(Reuters) - Bayer AG prevailed in a lawsuit filed by the U.S. Federal Trade Commission that accused the drugmaker’s U.S. unit of making unsubstantiated claims about a dietary supplement marketed to promote digestion.
In an order made public on Friday, U.S. District Judge Jose Linares in Newark, New Jersey refused to hold Bayer Corp in contempt for having allegedly violated a 2007 consent decree governing how it markets dietary supplements.
FTC spokesman Mitchell Katz declined to comment on Monday.
The government alleged that Bayer lacked reliable scientific evidence to support its claim that its Phillips’ Colon Health could “defend against” occasional constipation, diarrhea, and gas and bloating, and its implied claim that the product could cure those conditions.
According to the government, Bayer made the claims in a nationwide campaign that included print and TV advertising featuring “The Colon Lady.”
Consumers spent “hundreds of millions of dollars” on the product, and damages “equal to the amount of consumers’ loss resulting from Bayer’s contempt” were sought, court papers show.
Linares ruled following a non-jury trial in June. His decision was filed under seal, but may be made public because the parties do not object, a court filing shows.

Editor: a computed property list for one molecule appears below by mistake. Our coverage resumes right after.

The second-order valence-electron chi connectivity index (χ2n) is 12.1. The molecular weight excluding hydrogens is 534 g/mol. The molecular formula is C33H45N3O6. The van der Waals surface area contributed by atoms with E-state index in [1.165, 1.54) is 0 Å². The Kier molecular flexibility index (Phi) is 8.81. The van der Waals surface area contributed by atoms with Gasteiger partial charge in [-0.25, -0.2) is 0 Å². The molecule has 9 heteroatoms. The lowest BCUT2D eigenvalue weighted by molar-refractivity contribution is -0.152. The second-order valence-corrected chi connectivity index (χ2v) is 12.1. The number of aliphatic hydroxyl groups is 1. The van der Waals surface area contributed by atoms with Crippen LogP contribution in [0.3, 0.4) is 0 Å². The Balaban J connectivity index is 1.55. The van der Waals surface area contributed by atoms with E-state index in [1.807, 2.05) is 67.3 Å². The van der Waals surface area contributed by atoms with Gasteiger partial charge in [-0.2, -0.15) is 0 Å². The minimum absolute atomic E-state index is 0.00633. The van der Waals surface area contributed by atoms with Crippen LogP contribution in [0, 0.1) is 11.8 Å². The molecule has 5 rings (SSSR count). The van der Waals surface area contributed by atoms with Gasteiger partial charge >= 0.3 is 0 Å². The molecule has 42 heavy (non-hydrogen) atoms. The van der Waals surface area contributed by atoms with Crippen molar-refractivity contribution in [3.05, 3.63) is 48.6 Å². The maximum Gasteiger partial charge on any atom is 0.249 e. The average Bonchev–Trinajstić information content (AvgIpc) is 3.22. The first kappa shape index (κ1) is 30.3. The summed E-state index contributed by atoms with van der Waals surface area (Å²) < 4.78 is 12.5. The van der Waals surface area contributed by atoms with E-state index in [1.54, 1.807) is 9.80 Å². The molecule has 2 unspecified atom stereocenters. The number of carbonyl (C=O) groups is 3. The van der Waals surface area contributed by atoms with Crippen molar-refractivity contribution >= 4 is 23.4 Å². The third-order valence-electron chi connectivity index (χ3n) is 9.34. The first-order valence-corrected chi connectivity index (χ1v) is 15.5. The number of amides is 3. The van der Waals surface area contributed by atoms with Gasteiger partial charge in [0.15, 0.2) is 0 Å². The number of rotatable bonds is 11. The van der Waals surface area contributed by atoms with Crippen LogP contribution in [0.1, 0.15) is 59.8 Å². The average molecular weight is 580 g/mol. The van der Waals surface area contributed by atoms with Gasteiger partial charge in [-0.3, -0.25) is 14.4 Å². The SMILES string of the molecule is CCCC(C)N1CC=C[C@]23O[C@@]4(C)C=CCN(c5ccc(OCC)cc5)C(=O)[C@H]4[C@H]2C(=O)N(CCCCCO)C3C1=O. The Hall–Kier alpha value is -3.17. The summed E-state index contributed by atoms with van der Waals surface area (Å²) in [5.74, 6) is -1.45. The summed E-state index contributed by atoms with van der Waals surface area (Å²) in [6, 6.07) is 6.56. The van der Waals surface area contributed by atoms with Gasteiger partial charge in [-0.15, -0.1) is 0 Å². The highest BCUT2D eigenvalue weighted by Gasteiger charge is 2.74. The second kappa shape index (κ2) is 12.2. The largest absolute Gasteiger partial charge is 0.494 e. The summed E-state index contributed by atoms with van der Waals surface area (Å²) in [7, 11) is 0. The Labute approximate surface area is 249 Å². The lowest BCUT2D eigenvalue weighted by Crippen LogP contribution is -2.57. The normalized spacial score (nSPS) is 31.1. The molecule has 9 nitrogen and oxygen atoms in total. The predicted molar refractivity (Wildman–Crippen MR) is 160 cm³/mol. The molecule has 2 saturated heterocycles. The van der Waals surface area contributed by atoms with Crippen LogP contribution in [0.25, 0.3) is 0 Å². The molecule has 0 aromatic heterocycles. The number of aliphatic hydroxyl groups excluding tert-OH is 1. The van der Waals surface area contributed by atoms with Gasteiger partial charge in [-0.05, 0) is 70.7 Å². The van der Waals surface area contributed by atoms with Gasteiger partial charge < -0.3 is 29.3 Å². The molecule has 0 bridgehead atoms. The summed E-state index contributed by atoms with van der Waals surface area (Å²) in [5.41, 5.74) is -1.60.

Bayer in a statement said it was pleased with the decision, and that claims about the product were “fully substantiated” by “numerous” clinical, animal and genetic studies.
Jonathan Cohn, a partner at the law firm Sidley Austin representing Bayer, in a phone interview said the government had been trying to impose a “novel, unlawful standard” on Bayer.
“The government had been seeking to subject dietary supplements to the same gold standard for testing as prescription drugs,” he said. “Bayer has faithfully followed the law, including the FTC’s previous guidance.”
The case is U.S. v. Bayer Corp, U.S. District Court, District of New Jersey, No. 07-00001.
Reporting by Jonathan Stempel in New York; Editing by Marguerita Choy and Jonathan Oatis